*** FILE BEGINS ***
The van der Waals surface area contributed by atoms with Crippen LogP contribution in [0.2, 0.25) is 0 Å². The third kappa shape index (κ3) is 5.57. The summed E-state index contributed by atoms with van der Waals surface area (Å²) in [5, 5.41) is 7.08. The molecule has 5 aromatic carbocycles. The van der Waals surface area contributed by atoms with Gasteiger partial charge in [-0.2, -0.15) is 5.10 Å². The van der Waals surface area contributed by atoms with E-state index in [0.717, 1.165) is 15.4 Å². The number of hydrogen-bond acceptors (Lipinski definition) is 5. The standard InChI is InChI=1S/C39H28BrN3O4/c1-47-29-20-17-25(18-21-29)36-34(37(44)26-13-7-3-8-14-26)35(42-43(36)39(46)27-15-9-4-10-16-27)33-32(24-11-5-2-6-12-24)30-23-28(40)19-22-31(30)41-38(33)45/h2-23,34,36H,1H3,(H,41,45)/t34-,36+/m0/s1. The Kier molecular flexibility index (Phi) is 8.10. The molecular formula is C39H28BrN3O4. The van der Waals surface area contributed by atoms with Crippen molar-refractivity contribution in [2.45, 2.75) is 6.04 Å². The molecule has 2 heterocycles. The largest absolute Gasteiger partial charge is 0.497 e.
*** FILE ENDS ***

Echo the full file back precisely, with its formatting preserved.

The van der Waals surface area contributed by atoms with Crippen LogP contribution in [0.2, 0.25) is 0 Å². The third kappa shape index (κ3) is 5.57. The summed E-state index contributed by atoms with van der Waals surface area (Å²) in [5, 5.41) is 7.08. The molecule has 5 aromatic carbocycles. The van der Waals surface area contributed by atoms with Gasteiger partial charge in [-0.2, -0.15) is 5.10 Å². The van der Waals surface area contributed by atoms with E-state index in [0.717, 1.165) is 15.4 Å². The number of hydrogen-bond acceptors (Lipinski definition) is 5. The standard InChI is InChI=1S/C39H28BrN3O4/c1-47-29-20-17-25(18-21-29)36-34(37(44)26-13-7-3-8-14-26)35(42-43(36)39(46)27-15-9-4-10-16-27)33-32(24-11-5-2-6-12-24)30-23-28(40)19-22-31(30)41-38(33)45/h2-23,34,36H,1H3,(H,41,45)/t34-,36+/m0/s1. The Kier molecular flexibility index (Phi) is 8.10. The molecular formula is C39H28BrN3O4. The van der Waals surface area contributed by atoms with Crippen molar-refractivity contribution in [2.45, 2.75) is 6.04 Å². The molecule has 2 heterocycles. The largest absolute Gasteiger partial charge is 0.497 e.